Challenging findings of fact on appeal

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Robinson Helicopter Company Incorporated v McDermott[1] is a recent decision of the High Court which considered an instance where an appellate court overturned a finding of fact by a primary judge regarding negligence.

The Story

On 30 May 2004, a Robinson R22 helicopter, manufactured by Robinson’s Helicopter Company (“the appellant”) crashed leaving the pilot dead and Mr McDermott (“first respondent”) with serious injuries. Mr McDermott, his wife and employer brought an action in negligence and under the Trade Practices Act 1974 (Cth) against Robinson. There was no contention between the parties that the cause of the crash was a failure of the helicopter’s forward flex plate. That is, one of the bolts securing the flex plate had been incorrectly assembled which meant that the bolt was not tightened to the necessary degree (the defect). During a number of later routine inspections performed by pilots and engineers, the defect was not detected.

The Issue

The question before the Court was whether the helicopter’s inspection Manual provided sufficient instructions to facilitate detection of the defect?

Decision at first instance

The primary judge held that the Manual was sufficient to convey to a person carrying out an inspection the procedure for the detection of the defect. Thus the judge found in favour of Robinson.

Court of Appeal decision

On appeal, the majority held inter alia that the judge had erred in finding that the Manual was sufficient. Rather the Court’s view was that the Manual did not provide adequate instructions. In doing this, it reached a different conclusion to the primary judge as to the appearance of the Bolt at the time of the inspections. Therefore the Court held that Robinson was either liable in negligence or under the Trade Practices Act.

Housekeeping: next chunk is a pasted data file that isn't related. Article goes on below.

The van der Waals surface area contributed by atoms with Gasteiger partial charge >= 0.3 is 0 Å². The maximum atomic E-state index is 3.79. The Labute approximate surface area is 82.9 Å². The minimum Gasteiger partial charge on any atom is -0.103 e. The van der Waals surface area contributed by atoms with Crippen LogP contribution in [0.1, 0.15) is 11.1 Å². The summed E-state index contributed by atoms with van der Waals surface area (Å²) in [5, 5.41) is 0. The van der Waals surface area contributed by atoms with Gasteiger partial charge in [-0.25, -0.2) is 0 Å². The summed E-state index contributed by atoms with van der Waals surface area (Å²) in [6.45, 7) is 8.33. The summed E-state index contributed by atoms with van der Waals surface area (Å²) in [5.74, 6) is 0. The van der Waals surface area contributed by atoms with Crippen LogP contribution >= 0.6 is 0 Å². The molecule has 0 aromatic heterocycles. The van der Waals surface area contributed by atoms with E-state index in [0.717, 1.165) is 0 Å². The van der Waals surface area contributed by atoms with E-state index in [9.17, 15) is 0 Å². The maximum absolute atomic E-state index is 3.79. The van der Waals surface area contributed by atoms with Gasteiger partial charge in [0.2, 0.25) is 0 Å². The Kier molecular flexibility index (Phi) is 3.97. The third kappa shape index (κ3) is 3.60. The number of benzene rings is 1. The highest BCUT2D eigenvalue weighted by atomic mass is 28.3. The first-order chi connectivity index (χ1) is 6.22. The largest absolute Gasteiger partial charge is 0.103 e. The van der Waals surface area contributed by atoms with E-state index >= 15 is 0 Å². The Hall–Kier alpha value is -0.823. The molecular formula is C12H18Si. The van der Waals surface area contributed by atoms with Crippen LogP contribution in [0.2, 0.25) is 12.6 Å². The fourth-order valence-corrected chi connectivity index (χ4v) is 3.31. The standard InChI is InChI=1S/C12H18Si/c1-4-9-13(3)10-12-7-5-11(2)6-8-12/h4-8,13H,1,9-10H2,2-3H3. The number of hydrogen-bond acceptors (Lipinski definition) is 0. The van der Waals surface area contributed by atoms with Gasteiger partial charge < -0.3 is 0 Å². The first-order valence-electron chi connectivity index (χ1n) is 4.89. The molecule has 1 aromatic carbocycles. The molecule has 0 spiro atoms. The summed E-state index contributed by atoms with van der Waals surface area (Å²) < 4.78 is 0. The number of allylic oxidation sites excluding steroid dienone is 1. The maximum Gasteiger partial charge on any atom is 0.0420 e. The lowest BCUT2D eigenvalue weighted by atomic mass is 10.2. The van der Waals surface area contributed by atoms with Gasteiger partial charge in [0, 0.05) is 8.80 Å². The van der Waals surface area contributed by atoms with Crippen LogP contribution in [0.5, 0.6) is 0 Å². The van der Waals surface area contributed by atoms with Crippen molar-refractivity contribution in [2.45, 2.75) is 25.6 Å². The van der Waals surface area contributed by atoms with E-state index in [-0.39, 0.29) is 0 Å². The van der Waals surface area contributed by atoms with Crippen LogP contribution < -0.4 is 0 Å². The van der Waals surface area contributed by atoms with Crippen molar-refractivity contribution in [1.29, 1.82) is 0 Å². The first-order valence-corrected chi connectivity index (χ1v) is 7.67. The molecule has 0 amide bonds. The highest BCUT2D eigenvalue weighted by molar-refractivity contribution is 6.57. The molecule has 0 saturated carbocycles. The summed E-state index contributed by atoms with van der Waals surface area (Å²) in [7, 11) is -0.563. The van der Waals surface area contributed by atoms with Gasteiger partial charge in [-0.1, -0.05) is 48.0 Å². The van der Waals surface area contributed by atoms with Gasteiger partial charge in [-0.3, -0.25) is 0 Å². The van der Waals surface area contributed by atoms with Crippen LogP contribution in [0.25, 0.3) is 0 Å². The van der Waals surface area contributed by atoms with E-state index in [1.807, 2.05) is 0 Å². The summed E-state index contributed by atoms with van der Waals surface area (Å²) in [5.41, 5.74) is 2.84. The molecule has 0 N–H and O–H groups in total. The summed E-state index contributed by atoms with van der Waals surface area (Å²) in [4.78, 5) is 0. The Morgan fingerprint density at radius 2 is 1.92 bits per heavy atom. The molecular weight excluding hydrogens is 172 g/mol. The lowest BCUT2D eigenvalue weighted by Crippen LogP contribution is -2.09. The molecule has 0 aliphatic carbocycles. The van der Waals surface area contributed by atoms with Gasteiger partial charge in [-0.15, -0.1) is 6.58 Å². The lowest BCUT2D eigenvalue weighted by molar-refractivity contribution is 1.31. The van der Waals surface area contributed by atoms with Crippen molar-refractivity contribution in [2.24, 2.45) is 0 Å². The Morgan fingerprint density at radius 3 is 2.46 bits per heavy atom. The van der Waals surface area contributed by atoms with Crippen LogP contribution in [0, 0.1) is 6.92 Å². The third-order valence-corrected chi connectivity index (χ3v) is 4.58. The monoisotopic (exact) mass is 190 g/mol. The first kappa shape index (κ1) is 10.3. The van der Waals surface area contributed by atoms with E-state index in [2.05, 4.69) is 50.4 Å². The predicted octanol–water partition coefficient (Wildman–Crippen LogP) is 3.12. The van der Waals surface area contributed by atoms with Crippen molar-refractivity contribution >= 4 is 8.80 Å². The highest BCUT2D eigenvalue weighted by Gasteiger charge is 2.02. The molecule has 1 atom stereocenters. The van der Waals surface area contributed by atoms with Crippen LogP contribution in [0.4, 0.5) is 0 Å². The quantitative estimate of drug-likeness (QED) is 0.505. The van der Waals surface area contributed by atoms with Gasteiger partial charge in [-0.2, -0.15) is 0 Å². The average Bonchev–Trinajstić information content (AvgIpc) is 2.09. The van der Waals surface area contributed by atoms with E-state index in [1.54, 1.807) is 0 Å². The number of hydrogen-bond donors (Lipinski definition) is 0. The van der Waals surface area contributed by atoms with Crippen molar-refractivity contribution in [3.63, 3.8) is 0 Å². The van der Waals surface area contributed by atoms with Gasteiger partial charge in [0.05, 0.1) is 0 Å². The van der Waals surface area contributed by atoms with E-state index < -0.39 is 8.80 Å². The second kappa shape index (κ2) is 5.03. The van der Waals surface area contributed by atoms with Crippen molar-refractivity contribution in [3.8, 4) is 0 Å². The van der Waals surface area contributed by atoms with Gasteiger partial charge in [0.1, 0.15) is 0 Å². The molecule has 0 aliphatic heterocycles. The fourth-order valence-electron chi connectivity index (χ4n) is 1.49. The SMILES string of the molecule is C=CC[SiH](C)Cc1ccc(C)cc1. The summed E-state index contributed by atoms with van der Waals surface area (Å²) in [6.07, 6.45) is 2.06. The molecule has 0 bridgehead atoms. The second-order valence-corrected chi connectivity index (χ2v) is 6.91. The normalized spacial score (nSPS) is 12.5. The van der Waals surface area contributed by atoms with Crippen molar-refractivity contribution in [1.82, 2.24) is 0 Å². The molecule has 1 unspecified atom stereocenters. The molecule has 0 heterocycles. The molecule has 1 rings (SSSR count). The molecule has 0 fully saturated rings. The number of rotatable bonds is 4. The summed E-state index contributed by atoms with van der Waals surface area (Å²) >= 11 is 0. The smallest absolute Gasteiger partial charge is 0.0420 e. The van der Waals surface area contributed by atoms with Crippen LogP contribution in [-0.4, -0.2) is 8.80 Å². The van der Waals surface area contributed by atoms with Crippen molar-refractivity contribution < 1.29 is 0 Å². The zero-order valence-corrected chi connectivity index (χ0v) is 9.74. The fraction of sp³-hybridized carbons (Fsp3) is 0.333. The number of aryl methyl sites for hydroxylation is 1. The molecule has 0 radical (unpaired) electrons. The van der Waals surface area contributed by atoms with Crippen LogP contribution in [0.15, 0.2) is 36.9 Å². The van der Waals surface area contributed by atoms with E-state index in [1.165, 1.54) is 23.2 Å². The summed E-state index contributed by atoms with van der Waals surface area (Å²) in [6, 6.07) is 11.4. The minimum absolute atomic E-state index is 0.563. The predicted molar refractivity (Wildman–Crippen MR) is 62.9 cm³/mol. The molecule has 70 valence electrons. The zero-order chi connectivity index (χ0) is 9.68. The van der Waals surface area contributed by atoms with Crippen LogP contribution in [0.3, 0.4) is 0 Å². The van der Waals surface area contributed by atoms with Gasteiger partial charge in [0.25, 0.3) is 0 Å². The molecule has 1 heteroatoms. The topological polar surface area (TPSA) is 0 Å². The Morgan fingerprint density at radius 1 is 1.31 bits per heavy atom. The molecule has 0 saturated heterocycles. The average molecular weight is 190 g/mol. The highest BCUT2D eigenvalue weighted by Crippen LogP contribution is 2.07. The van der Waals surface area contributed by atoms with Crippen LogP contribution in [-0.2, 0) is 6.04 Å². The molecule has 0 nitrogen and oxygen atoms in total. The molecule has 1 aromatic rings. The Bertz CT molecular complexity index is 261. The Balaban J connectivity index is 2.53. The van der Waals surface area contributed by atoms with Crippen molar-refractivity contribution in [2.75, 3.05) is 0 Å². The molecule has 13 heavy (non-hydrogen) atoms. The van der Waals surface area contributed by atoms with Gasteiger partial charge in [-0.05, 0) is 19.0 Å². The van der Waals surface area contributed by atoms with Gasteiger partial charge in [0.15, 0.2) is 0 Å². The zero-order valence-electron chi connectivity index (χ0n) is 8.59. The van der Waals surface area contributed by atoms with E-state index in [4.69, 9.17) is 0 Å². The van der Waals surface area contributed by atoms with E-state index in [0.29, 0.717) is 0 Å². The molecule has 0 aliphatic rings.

High Court decision

The High Court unanimously held that the Court of Appeal should not have overturned the primary’s judge’s findings which lead them to a different conclusion. In particular, the Court held that it is only appropriate to overturn findings of fact where they are ‘incontrovertible facts or uncontested testimony’ or are ‘glaringly improbable or contrary to compelling evidence’. Findings as to the appearance of the bolt at the time of the inspections were not of this kind and therefore the Court of Appeal was wrong to overturn the primary judge’s findings. The primary judge was in a position to make findings of fact based on the evidence presented at trial. Such evidence was not presented to the Court of Appeal and therefore it was not in a position to make a different finding of fact than that of the trial judge. Accordingly it was right for the primary judge to find that the procedure provided for in the manual did not fall short of the duty that Robinson owed to the respondent. Therefore the High Court found in favour of Robinson. Further, the Court went on to consider if there had been a breach of duty, it could not be satisfied that a casual link between a breach of duty and the crash had been proven.

The appeal was allowed.


The case is an important reminder of the role that different courts have when making determinations of fact. The trial judge is in a unique position to be able to consider the evidence as is presented at trial, an appellate court is not in the same position. Therefore it is generally not appropriate for an appellate court to make a different finding of fact.

The other issue for the respondents was that they were unable to establish on the balance of probabilities that there was a casual link between the alleged breach of duty and the crash. That is, even if the Manual was insufficient, amounting to a breach of duty, the action still would have been unsuccessful as the respondent had not established that the inadequacy of the Manual caused the crash.

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[1] [2016] HCA 22.